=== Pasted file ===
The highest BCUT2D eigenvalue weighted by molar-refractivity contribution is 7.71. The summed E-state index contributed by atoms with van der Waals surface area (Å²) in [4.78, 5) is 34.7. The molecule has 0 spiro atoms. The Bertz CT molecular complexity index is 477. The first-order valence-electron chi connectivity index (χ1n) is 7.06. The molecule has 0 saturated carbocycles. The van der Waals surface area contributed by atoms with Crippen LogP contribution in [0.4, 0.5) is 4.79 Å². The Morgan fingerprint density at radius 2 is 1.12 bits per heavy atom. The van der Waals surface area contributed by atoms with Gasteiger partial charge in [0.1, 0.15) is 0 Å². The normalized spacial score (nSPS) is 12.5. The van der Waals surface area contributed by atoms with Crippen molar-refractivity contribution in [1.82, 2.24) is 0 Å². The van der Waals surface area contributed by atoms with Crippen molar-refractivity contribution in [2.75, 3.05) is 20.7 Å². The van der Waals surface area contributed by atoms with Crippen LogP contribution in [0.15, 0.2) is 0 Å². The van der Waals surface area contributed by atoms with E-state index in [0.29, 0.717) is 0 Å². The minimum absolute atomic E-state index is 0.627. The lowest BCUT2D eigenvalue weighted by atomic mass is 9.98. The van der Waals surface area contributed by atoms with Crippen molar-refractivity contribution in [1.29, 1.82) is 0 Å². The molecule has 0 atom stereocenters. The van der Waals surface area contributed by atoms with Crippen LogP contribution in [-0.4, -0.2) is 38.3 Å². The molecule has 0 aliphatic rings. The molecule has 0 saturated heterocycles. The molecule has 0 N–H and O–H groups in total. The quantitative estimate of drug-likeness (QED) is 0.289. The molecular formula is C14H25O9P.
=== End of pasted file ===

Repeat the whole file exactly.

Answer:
The highest BCUT2D eigenvalue weighted by molar-refractivity contribution is 7.71. The summed E-state index contributed by atoms with van der Waals surface area (Å²) in [4.78, 5) is 34.7. The molecule has 0 spiro atoms. The Bertz CT molecular complexity index is 477. The first-order valence-electron chi connectivity index (χ1n) is 7.06. The molecule has 0 saturated carbocycles. The van der Waals surface area contributed by atoms with Crippen LogP contribution in [0.4, 0.5) is 4.79 Å². The Morgan fingerprint density at radius 2 is 1.12 bits per heavy atom. The van der Waals surface area contributed by atoms with Gasteiger partial charge in [0.1, 0.15) is 0 Å². The normalized spacial score (nSPS) is 12.5. The van der Waals surface area contributed by atoms with Crippen molar-refractivity contribution in [1.82, 2.24) is 0 Å². The van der Waals surface area contributed by atoms with Crippen molar-refractivity contribution in [2.75, 3.05) is 20.7 Å². The van der Waals surface area contributed by atoms with Crippen LogP contribution in [0.15, 0.2) is 0 Å². The van der Waals surface area contributed by atoms with E-state index in [0.29, 0.717) is 0 Å². The minimum absolute atomic E-state index is 0.627. The lowest BCUT2D eigenvalue weighted by atomic mass is 9.98. The van der Waals surface area contributed by atoms with Crippen molar-refractivity contribution in [1.29, 1.82) is 0 Å². The molecule has 0 atom stereocenters. The van der Waals surface area contributed by atoms with Crippen LogP contribution in [-0.4, -0.2) is 38.3 Å². The molecule has 0 aliphatic rings. The molecule has 0 saturated heterocycles. The molecule has 0 N–H and O–H groups in total. The quantitative estimate of drug-likeness (QED) is 0.289. The molecular formula is C14H25O9P.